Given all the frightening headlines about exotic mortgage products and under-water home loans, it's easy to forget about the old-fashioned threats to property. But in 2007 alone, there were nearly 2.2 million burglaries in the United States, according to Federal Bureau of Investigation estimates. While that's down slightly from 2006 levels, the figures represent a 1 percent increase from five years earlier. Even worse, more than two thirds of all burglaries in 2007 involved residential properties. But if they approach home theft from the offender's point of view, homeowners can reduce the chances that their home will be targeted, says Steve Houseworth, a program director for Theft Talk, a nonprofit counseling service. In a recent interview with U.S. News, Houseworth outlined eight simple and inexpensive steps that owners can take to make their properties less vulnerable to intruders.
1. Sign up: While home security systems are great tools for preventing burglaries, they can be quite expensive. For a more affordable alternative, Houseworth recommends a little trickery: putting a home security sign in your yard without actually obtaining the service. It's an approach Houseworth uses himself—"I'm too cheap," he says. The sign convinces would-be burglars that your home is in fact protected by a security system, which makes them less inclined to target your property. "Just think from a burglar's point of view: 'Am I going to break into the building or the home that has a security system?' " Houseworth says. " 'Or am I going to go next door to the one that doesn't?' "
2. Beware of the garage: Garages are a common entry point for burglars, Houseworth says. Open garage doors serve to advertise your belongings to passersby, which increases the likelihood of theft. So, homeowners should make sure their garage door remains closed anytime they aren't present. "Take away the attractive appeal to what someone might want to steal," Houseworth says.
3. Be a neighbor: Neighbors can play a key role in preventing home thefts. Homeowners on friendly terms with their neighbors are less likely to be victimized by other members of their community. At the same time, closely knit neighbors are more likely to call the police if they see someone suspicious poking around your property. "If they like you and they care about you and they are concerned about their community, then if they see something unusual going on then they will check it out or call the police," Houseworth says. So don't be a hermit: Get out and interact with your neighbors.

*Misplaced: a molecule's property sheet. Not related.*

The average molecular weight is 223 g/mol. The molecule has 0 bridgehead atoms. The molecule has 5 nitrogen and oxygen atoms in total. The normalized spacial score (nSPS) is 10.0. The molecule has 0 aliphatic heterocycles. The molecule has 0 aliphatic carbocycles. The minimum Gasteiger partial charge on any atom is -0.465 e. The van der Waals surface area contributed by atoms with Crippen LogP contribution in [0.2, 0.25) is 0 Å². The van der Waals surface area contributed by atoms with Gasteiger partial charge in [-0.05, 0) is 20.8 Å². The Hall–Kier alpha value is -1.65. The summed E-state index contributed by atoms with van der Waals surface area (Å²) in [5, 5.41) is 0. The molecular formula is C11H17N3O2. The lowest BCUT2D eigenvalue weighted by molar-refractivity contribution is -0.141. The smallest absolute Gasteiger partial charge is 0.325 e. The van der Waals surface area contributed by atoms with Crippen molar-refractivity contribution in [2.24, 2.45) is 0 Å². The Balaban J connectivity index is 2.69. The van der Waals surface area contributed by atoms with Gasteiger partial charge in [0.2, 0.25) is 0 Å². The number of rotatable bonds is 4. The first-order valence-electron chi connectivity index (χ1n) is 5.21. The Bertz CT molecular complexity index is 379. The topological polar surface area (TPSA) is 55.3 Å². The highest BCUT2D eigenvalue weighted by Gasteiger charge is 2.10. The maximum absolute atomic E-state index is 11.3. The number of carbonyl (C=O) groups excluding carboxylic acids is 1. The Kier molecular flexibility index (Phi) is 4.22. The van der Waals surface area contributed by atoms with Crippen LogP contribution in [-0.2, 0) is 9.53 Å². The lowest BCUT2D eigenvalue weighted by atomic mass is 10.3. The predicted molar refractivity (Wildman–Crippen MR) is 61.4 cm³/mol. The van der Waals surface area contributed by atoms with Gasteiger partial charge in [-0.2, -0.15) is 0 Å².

4. Keep valuables outside the bedroom: A burglar on the hunt for valuables in a home will make the master bedroom their first stop—since that's where the cash and jewelry are most commonly stored. So if you do keep such valuables on your property, find another room to store them. "I don't keep anything in my bedroom," Houseworth says. "And I don't have much—deliberately—of great value of the small items [that] are the ones burglars like to steal [stored in my home]."
5. No land escaping: Burglars prefer to target homes that have hiding spots and escape routes in the yards, and abundant bushes and trees make for great cover, Houseworth says. As a result, yards with less shrubbery and more open spaces aren't particularly appealing targets. "If the home is open and relatively exposed, a burglar will think, 'I'm going to go in, and if something goes wrong, how am I going to get out of here?' " Houseworth says.
6. Install motion sensors: Light is a great deterrent for nighttime break-ins. Houseworth recommends homeowners install motion sensors on outdoor lights that turn on automatically if someone triggers them. "I have mine hard-wired in, but they have some that are actually screwed in," he says.
7. Radio running: Noise helps prevent burglaries as well. Houseworth leaves his radio on all day so that would-be burglars think that someone is at home. "Your home is more likely to be burglarized during the day because they think that nobody is home," he says.
8. Free police inventory: Homeowners should be sure to remember the basics of home-theft prevention: keeping windows and doors locked at all times. For homeowners looking to go a step further, Houseworth suggests contacting the local police department and having an officer stop by the house for a safety checkup. "I don't know of any police department that if you call them and ask them to do an inventory of your home to help harden it, they won't come out free and give you advice on how to improve your home," Houseworth says.
Tags: crime, housing, real estate, police